Thursday, May 24, 2007

Grace on the Bus

If you don’t know the kind of person I am and I don’t know the kind of person you are, a pattern that others made may prevail in the world and following the wrong god home, we may miss our star. --William Stafford

Do we really know the people around us? Do we even know ourselves for that matter? This week I returned to riding the bus amidst the previous week’s headlines of increased assaults and overcrowding.

It was one of those Seattle mornings where it’s hard to tell if the sky is going to break wide open into sunshine or burst into a deluge of rain. What would the day look like? After a bit of seat shifting between bus stops a middle-aged man landed in the seat next to me. He said, “good morning” which is something different in itself. Most riders just plug into their media (headphones, newspapers, books) and pretend the person next to them doesn’t exist. Soon we were sharing a bit of conversation as he relayed pieces of local good news—a lost runner had been found, baby falcons had hatched. Hmmm. I thought, this doesn’t feel like the bus described in last week’s paper.

The bus felt even lighter on the afternoon ride home even though it was five o’clock traffic and the coach was really crowded. The bus driver was amazing. The word ‘grace’ comes to mind. He let people exit from the back door rather than push through to the front. I witnessed riders offer seats to mothers and children. I saw strangers engage in light-hearted conversation. I saw a woman exit through the back door and deliberately walk around to the front and pay her fare (others had not done this) and then I watched that pattern repeated over and over with no real expectation from the driver.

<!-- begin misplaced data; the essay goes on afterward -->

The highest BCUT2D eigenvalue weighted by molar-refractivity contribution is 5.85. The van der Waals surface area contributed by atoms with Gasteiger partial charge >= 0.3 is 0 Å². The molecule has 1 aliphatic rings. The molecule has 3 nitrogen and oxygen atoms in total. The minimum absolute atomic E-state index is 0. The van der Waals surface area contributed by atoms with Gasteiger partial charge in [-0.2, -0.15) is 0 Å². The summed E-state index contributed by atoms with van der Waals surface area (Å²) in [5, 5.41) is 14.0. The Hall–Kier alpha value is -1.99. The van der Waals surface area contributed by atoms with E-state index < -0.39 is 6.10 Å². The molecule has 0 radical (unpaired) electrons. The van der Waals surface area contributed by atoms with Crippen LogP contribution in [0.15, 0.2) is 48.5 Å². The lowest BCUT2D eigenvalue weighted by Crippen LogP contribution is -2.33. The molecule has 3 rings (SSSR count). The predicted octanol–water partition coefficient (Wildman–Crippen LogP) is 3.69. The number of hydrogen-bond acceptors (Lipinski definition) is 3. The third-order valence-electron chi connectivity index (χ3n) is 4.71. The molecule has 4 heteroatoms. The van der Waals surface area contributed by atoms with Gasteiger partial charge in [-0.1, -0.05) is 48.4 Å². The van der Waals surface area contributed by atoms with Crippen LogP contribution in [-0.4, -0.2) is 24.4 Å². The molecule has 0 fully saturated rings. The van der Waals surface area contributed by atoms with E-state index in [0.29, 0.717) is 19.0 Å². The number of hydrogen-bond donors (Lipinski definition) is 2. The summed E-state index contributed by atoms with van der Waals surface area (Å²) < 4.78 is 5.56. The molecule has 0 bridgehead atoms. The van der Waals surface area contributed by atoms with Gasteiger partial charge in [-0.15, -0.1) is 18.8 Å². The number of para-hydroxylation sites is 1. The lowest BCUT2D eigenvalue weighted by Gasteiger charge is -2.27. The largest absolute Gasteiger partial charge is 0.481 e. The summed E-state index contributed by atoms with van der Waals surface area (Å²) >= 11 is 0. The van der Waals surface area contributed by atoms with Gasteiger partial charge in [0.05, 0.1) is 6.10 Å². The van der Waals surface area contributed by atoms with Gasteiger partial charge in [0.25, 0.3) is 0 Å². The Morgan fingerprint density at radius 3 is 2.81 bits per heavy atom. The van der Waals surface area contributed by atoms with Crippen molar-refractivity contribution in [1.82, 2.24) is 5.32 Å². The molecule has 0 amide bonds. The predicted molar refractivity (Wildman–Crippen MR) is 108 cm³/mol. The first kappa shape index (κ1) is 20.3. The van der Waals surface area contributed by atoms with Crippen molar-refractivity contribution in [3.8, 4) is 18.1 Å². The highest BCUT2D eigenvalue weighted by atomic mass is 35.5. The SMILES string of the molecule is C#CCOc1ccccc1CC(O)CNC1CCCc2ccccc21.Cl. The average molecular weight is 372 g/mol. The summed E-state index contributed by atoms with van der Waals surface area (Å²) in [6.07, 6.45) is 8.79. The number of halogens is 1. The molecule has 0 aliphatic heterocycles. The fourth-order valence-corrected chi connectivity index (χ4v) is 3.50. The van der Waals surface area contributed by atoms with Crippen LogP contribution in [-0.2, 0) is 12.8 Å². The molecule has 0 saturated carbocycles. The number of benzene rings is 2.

The bus driver was our guardian for that short period of time and he did an amazing job. He was a keeper of peace, not with enforcement of rules but with kindness and a lightness in the air. Grace. He could have insisted everyone push through the crowd. Instead, he opened another door.

Through what door will I enter the world today? In what small ways might I hope to alleviate someone else’s burden—possibly their need to push and shove to be seen or heard? How will I see goodness and seek to know the person who stands before me or sits beside me? How will I follow my own star and not the headlines of another? How will you?


Dianna Woolley said...

A writer you are - a non-writer would have looked at their schedule this week and said, no way, it will have to wait!

Thanks for not waiting to share your bus ride with your readers. I am sharing this one with my Renovare groups.

joyce said...

lovely, thank you.

Anonymous said...

A grace-filled post; simply beautiful.